Fallen soldier Lance Corporal Pablo Kinch was supposed to be taking home bread to his elderly mother Silvadeen Kinch, around the same time he was killed on the compound of the District “A” Police Station on April 6.
He never got the chance to deliver the bread to his mother whom relatives said he loved dearly and would go above and beyond to ensure she got whatever she needed.
But today, while having to be comforted by relatives, and held by senior Barbados Defence Force (BDF) officers, Silvadeen said goodbye to Pablo who was laid to rest, three months after his untimely death.
Hundreds gathered at the Kingdom Life Assembly Church in Inch Marlow, Christ Church, for an emotional and moving farewell service, where many shed tears, but smiled occasionally when they heard about the lighter side to the man who gave five years of his life to the army.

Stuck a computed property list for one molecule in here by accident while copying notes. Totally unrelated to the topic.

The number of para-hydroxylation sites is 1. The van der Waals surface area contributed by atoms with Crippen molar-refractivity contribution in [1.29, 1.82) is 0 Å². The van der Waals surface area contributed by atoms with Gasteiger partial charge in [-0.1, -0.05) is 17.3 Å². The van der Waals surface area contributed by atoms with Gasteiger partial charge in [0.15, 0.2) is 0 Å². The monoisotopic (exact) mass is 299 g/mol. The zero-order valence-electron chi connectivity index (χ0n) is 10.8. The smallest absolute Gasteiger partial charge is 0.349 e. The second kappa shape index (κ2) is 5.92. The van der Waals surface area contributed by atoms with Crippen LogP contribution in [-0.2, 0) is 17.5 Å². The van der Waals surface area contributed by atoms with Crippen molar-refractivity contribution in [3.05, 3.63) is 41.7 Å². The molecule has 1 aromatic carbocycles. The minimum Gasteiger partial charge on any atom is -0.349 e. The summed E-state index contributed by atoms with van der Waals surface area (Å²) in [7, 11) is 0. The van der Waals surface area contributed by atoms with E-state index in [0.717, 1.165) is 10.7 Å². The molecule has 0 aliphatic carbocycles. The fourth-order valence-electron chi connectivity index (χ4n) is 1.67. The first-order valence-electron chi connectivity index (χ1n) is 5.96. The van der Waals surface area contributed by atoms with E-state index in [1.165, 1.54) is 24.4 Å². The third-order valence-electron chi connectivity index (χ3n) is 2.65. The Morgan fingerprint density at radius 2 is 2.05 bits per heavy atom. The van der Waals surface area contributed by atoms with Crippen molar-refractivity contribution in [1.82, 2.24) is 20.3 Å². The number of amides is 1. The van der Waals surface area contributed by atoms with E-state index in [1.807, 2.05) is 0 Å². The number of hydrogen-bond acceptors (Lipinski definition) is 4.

His sister Hannah Barrow, who spoke highly about her sibling, told those who attended the military service, including Chief of Staff Colonel Glyne Grannum and Member of Parliament for the area Wilfred Abrahams, that Pablo was a momma’s boy.
She said the relationship the mother and son shared was like none other.
“She would always tell you how handsome you were and introduce you as her big sweet son to all her friends and you would rub her head or kiss her nose and tell her if she needed anything to don’t hesitate to call. Many times you would walk around the house late at night and make sure all was well with us and knowing that brought me a sense of comfort and protection.